“I think one of the privileges of being a filmmaker is the opportunity to remain a kind of perpetual student.” Edward Zwick
Filmmaker Edward Zwick recently topped the box office charts with his thriller Blood Diamond (2006), featuring Leonardo DiCaprio and Djimon Hounsou. Previously, he also made a name for himself with the Tom Cruise-starring The Last Samurai (2003).
Zwick, who formed the Bedford Falls Company with longtime partner Marshall Herskovitz, has produced such notable screen projects as the drama series “Family,” “thirtysomething” (1987), Legends of the Fall (1994), Shakespeare in Love (1998), “Once and Again” (1999), Traffic (2000) and I Am Sam (2001). He has won an Academy Award and three Emmy Awards, as well as received additional nominations for an Academy Award and six Emmy Awards. Zwick is known to frequently cast Denzel Washington in his films.
High School Passion
Childhood and Family:
Born on October 8, 1952, in Chicago, Illinois, Edward Zwick graduated with a B.A. in Literature from Harvard University in 1974. A year later, he earned his Master’s Degree at the American Film Institute Conservatory.
These accomplishments were initiated by Edward’s passion for directing and acting while he was in high school. He later acquired an apprenticeship at the Academy Festival in Lake Forest, Illinois. To support his writing talent, Edward became an editor and feature writer for “The New Republic” and “Rolling Stone” magazines while in college.
The moviemaker is the brother of Joel Zwick and the uncle of Hillary Zwick. He is married to Liberty Godshall.
As a student of AFI, Edward Zwick won the 1976 Chicago Film Festival’s student film competition thanks to his short film Timothy and the Angel (1976). It apparently brought him to the story editor slot for the ABC drama series “Family.” Later, he served as the writer, director and producer for the series and earned an Emmy’s Best Drama Series nomination. After “Family” ended in 1980, Zwick helmed two ABC movies, Having It All (1982) and Paper Dolls (1982).
Zwick quickly turned critics’ heads with his first collaboration with screenwriter Marshall Herskovitz in the TV drama Special Bulletin (1983). Chronicling the kidnapping of a TV reporter and cameraman while they were covering a workers strike, Special Bulletin immediately collected two Emmys, a Directors Guild of America award, a Writers Guild of America award and a Humanitas Prize. In addition, Zwick received another Emmy nomination.
After making a movie debut in About Last Night (1986), Zwick created, wrote, directed and produced (with Marshall Herskovitz) the series “thirtysomething” (1987). Airing on ABC, the drama centered on the daily life of married couples in their thirties. Zwick’s effort in the show was handed an Emmy and a Writers Guild of America award, as well as four Emmy nominations.
Zwick also executive produced the “Sawdust” episode of “CBS Summer Playhouse” (1987) and directed his second feature titled Glory (1989), starring Denzel Washington, Matthew Broderick and Morgan Freeman. The Civil War-set drama movie eventually brought Zwick a Kansas City Film Critics Circle award and a Golden Globe nomination for Best Director.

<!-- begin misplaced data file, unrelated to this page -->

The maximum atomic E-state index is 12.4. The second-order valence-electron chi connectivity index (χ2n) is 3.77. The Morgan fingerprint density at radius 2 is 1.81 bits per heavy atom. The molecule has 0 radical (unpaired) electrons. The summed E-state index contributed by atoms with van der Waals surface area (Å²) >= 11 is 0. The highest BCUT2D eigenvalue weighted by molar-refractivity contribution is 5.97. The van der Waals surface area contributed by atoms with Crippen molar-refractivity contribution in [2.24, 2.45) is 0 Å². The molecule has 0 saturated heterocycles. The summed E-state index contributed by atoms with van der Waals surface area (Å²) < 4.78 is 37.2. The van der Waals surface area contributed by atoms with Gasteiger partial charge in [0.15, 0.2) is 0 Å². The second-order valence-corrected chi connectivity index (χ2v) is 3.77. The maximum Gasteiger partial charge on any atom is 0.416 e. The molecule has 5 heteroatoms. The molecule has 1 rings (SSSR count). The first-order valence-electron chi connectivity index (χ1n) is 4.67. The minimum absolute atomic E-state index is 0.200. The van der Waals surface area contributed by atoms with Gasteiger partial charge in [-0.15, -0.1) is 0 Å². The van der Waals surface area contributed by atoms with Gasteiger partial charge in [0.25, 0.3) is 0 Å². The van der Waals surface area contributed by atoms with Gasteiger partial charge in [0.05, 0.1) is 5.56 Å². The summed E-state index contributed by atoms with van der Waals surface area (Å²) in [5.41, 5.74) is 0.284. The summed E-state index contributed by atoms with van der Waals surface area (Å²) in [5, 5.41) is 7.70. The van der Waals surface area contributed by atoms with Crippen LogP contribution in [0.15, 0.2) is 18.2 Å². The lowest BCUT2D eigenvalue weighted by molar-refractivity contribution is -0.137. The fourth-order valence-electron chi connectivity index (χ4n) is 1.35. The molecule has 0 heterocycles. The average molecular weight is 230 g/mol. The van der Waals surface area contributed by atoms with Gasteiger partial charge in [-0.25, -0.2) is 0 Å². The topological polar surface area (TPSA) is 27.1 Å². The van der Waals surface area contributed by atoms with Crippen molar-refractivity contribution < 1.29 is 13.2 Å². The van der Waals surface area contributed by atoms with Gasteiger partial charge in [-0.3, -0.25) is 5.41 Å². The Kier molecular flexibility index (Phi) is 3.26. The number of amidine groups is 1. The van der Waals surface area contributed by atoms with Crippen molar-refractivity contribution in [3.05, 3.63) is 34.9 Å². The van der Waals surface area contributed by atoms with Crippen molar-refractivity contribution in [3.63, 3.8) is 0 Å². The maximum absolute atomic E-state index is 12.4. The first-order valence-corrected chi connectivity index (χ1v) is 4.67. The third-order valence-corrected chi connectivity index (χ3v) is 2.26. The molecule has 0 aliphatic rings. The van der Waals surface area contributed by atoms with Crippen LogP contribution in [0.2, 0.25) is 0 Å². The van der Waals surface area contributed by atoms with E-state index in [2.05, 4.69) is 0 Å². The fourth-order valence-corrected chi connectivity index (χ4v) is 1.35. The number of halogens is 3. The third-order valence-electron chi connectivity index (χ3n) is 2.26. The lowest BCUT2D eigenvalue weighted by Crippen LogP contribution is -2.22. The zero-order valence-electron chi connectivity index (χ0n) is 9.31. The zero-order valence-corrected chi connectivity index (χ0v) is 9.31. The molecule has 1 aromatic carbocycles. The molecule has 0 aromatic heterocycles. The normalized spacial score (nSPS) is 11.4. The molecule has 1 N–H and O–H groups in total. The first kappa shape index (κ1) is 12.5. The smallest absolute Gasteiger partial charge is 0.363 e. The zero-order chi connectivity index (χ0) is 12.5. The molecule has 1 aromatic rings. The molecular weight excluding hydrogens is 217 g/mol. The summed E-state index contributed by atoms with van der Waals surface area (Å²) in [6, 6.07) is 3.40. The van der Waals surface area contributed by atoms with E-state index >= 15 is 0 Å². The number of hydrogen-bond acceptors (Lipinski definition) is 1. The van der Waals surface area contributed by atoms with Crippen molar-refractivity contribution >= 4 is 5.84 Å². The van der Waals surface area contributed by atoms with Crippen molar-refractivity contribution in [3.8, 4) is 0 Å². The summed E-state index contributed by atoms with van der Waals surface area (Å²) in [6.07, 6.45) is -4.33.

Following his directing attempt in Leaving Normal (1992), Zwick received a Western Heritage’s Bronze Wrangler and a Golden Globe nomination for the film Legends of the Fall (1994, directed and produced). He was then involved in “My So-Called Life” (1994), the short-lived “Relativity” (1996, directed and produced), as well as the Denzel Washington-starring Courage Under Fire (1996, won a Lone Star Film & Television award) and The Siege (1998).
As a producer of the romantic movie Shakespeare in Love (1998), Zwick shared an Oscar, a BAFTA Film and a Golden Satellite Best Picture award, as well as earned a PGA Golden Laurel nomination for Producer of the Year. He also took home a second Humanitas Prize after co-creating and co-executive producing the ABC drama series “Once and Again” (1999), along with Herskovitz. In the series, Zwick also did episodic directing, writing and an acting performance (as Dr. Daniel Rosenfeld).
The producer was next nominated for an Oscar after taking part in the award-winning film Traffic (2000) and won a Golden Laurel’s Stanley Kramer award for his effort in Sean Penn’s vehicle I Am Sam (2001). He also penned the special TV program America: A Tribute to Heroes (2001) and became the moderator in the self-produced Women vs. Men (2002, TV).
In 2003, Zwick worked with actor Tom Cruise in the epic picture The Last Samurai and was garnered a National Board of Review for Best Director. For the same film, he also earned a PGA Golden Laurel and a Saturn nomination. Two years later, he helmed 1/4life (2005, TV).
Recently, Zwick directed Leonardo DiCaprio, Jennifer Connelly and Djimon Hounsou in the thriller Blood Diamond (2006). On his project, Zwick commented, “‘Conflict diamonds’ are stones that have been smuggled out of countries at war. They then go to pay for more arms, increasing the death toll and furthering the destruction of the region … In the late 1990s, people from such NGOs as Global Witness, Partnership Africa-Canada, and Amnesty International gave them a name in order to help bring the crisis into the public consciousness. They called them ‘blood diamonds.’”
Zwick is the executive producer of an untitled Kip Williams project, which is scheduled for release in 2007. He will also direct and produced the upcoming The Lions of Al-Rassan (2008).